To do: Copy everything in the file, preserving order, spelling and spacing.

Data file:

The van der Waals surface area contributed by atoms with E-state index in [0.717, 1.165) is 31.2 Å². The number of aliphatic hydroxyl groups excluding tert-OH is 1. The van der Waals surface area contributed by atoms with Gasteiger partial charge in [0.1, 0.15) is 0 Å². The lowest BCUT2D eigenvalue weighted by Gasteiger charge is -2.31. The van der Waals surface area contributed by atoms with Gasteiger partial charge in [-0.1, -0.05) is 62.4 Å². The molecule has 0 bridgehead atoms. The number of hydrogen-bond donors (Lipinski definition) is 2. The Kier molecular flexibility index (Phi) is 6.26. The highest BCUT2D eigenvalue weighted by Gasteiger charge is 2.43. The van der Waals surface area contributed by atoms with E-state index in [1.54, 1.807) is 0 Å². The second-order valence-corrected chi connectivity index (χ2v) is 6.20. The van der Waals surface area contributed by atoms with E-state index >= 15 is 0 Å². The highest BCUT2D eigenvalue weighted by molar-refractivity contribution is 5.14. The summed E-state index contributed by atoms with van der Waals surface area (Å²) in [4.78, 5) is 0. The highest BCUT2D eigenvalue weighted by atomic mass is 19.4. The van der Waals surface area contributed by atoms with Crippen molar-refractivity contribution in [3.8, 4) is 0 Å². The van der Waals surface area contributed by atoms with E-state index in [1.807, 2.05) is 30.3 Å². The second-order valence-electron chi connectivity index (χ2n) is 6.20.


The van der Waals surface area contributed by atoms with E-state index in [0.717, 1.165) is 31.2 Å². The number of aliphatic hydroxyl groups excluding tert-OH is 1. The van der Waals surface area contributed by atoms with Gasteiger partial charge in [0.1, 0.15) is 0 Å². The lowest BCUT2D eigenvalue weighted by Gasteiger charge is -2.31. The van der Waals surface area contributed by atoms with Gasteiger partial charge in [-0.1, -0.05) is 62.4 Å². The molecule has 0 bridgehead atoms. The number of hydrogen-bond donors (Lipinski definition) is 2. The Kier molecular flexibility index (Phi) is 6.26. The highest BCUT2D eigenvalue weighted by Gasteiger charge is 2.43. The van der Waals surface area contributed by atoms with E-state index in [1.54, 1.807) is 0 Å². The second-order valence-corrected chi connectivity index (χ2v) is 6.20. The van der Waals surface area contributed by atoms with E-state index >= 15 is 0 Å². The highest BCUT2D eigenvalue weighted by molar-refractivity contribution is 5.14. The summed E-state index contributed by atoms with van der Waals surface area (Å²) in [4.78, 5) is 0. The highest BCUT2D eigenvalue weighted by atomic mass is 19.4. The van der Waals surface area contributed by atoms with Crippen molar-refractivity contribution in [3.8, 4) is 0 Å². The van der Waals surface area contributed by atoms with E-state index in [1.807, 2.05) is 30.3 Å². The second-order valence-electron chi connectivity index (χ2n) is 6.20.